The Washington Post reports that Congressional Democrats are going back to the drawing board, and trying to come up with another way to get the US out of Iraq. They have realized that the 'lilliputian strategy' is a political loser, partly because (as Mitch McConnell points out) the Democrats are divided on Iraq.
Expect this to fail as well - not least because the President has veto authority, and as the C-in-C, he has the constitutional authority to carry out the mission authorized under the broad mandate approved by Congress.
On the the Post report:
House Democrats have pulled back from efforts to link additional funding for the war to strict troop-readiness standards after the proposal came under withering fire from Republicans and from their party's own moderates. That strategy was championed by Rep. John P. Murtha (D-Pa.) and endorsed by House Speaker Nancy Pelosi (D-Calif.).
"If you strictly limit a commander's ability to rotate troops in and out of Iraq, that kind of inflexibility could put some missions and some troops at risk," said Rep. Chet Edwards (D-Tex.), who personally lodged his concerns with Murtha.
In both chambers, Democratic lawmakers are eager to take up binding legislation that would impose clear limits on U.S. involvement in Iraq after nearly four years of war. But Democrats remain divided over how to proceed. Some want to avoid the funding debate altogether, fearing it would invite Republican charges that the party is not supporting the troops. Others take a more aggressive view, believing the most effective way to confront President Bush's war policy is through a $100 billion war-spending bill that the president ultimately must sign to keep the war effort on track...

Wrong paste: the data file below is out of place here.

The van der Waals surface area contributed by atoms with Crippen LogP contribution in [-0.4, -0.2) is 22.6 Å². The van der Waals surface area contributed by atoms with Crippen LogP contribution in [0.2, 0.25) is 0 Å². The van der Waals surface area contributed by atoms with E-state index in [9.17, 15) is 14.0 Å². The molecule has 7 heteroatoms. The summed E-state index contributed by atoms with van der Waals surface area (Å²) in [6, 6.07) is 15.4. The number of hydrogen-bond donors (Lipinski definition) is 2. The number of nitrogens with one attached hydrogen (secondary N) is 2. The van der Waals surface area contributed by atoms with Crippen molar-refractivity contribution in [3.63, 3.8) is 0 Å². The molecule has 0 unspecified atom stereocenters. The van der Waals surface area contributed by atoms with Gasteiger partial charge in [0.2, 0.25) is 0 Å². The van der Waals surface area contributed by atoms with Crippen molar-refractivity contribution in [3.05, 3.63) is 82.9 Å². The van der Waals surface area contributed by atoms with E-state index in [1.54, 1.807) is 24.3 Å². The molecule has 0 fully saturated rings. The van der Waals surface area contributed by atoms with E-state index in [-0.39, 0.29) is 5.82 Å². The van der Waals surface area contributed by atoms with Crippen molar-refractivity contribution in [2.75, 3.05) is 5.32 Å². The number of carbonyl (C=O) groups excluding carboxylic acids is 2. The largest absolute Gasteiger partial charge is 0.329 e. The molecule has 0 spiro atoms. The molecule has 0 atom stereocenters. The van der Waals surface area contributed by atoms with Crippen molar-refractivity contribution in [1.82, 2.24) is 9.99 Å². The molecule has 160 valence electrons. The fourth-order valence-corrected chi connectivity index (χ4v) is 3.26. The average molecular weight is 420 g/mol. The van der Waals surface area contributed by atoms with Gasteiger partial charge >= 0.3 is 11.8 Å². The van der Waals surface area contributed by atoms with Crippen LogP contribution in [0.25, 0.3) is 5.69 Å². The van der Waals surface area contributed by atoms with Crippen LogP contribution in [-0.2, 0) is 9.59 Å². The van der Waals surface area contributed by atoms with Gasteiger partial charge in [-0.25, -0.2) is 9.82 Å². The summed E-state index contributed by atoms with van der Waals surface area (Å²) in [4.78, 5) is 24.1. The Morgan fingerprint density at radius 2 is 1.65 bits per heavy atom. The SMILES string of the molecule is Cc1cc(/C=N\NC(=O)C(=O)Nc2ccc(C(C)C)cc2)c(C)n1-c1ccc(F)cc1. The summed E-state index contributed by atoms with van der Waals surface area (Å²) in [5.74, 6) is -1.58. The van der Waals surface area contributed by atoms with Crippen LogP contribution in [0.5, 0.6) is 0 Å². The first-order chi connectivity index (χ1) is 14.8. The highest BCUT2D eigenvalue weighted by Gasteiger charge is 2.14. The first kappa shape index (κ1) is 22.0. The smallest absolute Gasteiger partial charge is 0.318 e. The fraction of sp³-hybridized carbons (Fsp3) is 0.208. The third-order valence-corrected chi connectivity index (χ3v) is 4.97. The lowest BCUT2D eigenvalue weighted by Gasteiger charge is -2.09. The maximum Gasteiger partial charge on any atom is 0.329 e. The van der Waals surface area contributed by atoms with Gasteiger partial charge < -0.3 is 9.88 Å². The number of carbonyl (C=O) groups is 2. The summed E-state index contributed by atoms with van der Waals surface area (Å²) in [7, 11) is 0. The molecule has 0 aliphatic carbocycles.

"We gave the president that power to destroy Iraq's weapons of mass destruction and, if necessary, to depose Saddam Hussein," Biden said of the 2002 resolution in a speech last week before the Brookings Institution. "The WMD was not there. Saddam Hussein is no longer there. The 2002 authorization is no longer relevant to the situation in Iraq."
Biden and Levin are drafting language to present to their colleagues when the Senate reconvenes on Tuesday, following a week-long recess.
The new framework would set a goal for withdrawing combat brigades by March 31, 2008, the same timetable established by the bipartisan Iraq Study Group. Once the combat phase ends, troops would be restricted to assisting Iraqis with training, border security and counterterrorism...
"Congress has no business micromanaging a war, cutting off funding or even conditioning those funds," said Rep. Jim Cooper (Tenn.), a leading Democratic moderate, who called Murtha's whole effort "clumsy."
Cooper's position underscores the challenges now facing the House Democratic leadership. While the caucus's liberal wing is demanding legislation to end the war almost immediately, moderates such as Cooper say Congress should focus on oversight of the war and stay away from legislation that encroaches on the war powers of the president.
"I think Congress begins to skate on thin ice when we start to micromanage troop deployments and rotations," said Texas's Edwards, whose views reflect those of several other Democrats from conservative districts.
Recall the text of the Authorization for Use of Military Force Against Iraq:
(a) Authorization.--The President is authorized to use the Armed
Forces of the United States as he determines to be necessary and